The post–World War II fracture of European colonial empires in Africa also played a role in the ultimate exclusion from the modern Olympic Movement of South Africa, a country that, until the 1990s, practiced apartheid. Though black South African individuals were allowed to indulge in sports in a segregated context, South Africa's Olympic teams were reserved for whites. This, of course, flew in the face of the IOC's Olympic Charter dictum, which maintained that no athlete be denied Olympic Games participation "on the grounds of race, religion, politics, or otherwise." There were many in the world, especially other African countries and the Soviet Union, along with marginalized racial groups in Western industrial nations, particularly African Americans in the United States, who rose to argue against South Africa remaining in the Olympic movement. African countries registered their protest by threatening to boycott the 1964 and 1968 games if South Africa was allowed to participate on the basis of its all-white team. As a result of such pressure, South Africa's 1964 Olympic Games invitation was withdrawn by its Tokyo hosts, as was its invitation to the 1968 Mexico City games. Finally, in 1970 South Africa was dismissed from its membership in the modern Olympic movement.
At the 1968 Mexico City games black athletes from the United States (Tommie Smith, Jon Carlos, Vince Matthews, Lawrence James, Ron Freeman, and Lee Evans), collectively galvanized by African-American activist Harry Edwards, registered their personal protests against the social, civil, and economic injustices experienced by blacks living in America by invoking personal demonstrations of disgust at Olympic ceremonies held commensurate with their medal awards. In that regard, one of the most enduring Olympic portraits in history is that of Tommie Smith and Jon Carlos standing on the victory podium with heads bowed and black-gloved fists held defiantly aloft.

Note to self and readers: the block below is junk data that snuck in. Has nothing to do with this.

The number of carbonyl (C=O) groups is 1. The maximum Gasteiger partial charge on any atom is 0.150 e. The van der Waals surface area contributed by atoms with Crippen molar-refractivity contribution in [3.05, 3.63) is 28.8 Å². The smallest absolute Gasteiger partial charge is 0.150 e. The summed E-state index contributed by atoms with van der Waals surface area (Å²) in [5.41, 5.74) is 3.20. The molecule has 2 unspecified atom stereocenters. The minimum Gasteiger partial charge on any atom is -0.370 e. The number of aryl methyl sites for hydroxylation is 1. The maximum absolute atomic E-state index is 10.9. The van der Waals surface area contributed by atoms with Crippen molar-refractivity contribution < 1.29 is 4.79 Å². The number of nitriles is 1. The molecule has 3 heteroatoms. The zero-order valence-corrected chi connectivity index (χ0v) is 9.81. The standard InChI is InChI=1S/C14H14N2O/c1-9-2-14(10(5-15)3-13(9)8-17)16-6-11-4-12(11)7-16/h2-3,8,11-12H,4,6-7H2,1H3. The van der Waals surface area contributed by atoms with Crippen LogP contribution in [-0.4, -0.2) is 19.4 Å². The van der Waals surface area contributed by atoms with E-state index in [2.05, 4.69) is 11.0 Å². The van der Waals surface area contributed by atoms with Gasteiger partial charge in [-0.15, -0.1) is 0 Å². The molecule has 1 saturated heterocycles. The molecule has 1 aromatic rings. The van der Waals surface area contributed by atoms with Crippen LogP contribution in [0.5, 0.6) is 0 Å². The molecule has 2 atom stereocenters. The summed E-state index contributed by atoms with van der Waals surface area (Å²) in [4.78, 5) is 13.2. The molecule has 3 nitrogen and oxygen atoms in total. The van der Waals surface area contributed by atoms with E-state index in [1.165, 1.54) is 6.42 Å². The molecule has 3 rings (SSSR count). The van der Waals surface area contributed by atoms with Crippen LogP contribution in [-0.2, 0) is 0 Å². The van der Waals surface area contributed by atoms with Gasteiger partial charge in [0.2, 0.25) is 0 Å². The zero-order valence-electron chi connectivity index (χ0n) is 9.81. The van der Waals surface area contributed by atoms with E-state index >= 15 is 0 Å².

In the face of severe global economic sanctions against South Africa for its continuance of apartheid, the Dutch-Boer political power that held it firmly in place finally crumbled in the early 1990s, leading to dissolution of the world-condemned phenomenon and an installation of Nelson Mandela as president of a new South Africa. Very rapidly, sports in growing context became "non-racial," leading to an integrated South African team in time for the Barcelona Olympics in 1992. Before that, in the 1970s and 1980s, increasing numbers of black participants in the Olympic Games occurred, reaching its all-time high in 1984, at which time the U.S. team listed twenty-one African-American female competitors, a number eclipsed almost twofold by their male counterparts. Noteworthy between 1972 and 1990 were the contributions made to American Olympic teams by African-American gold medal athletes, especially in track and field and boxing: Ray Seales for boxing and Rodney Milburn in hurdles (Munich, 1972); Edwin Moses for intermediate hurdles and "Sugar" Ray Leonard and Leon Spinks for boxing (Montreal, 1976); Carl Lewis in the 100-, 200-, and 400-meter races and the long jump and Tyrell Biggs for boxing (Los Angeles, 1984); Andrew Maynard for boxing, Florence Griffith Joyner in 100- and 200-meter races and the 400-meter relay, and Jackie Joyner Kersee in the heptathlon (Seoul, 1988).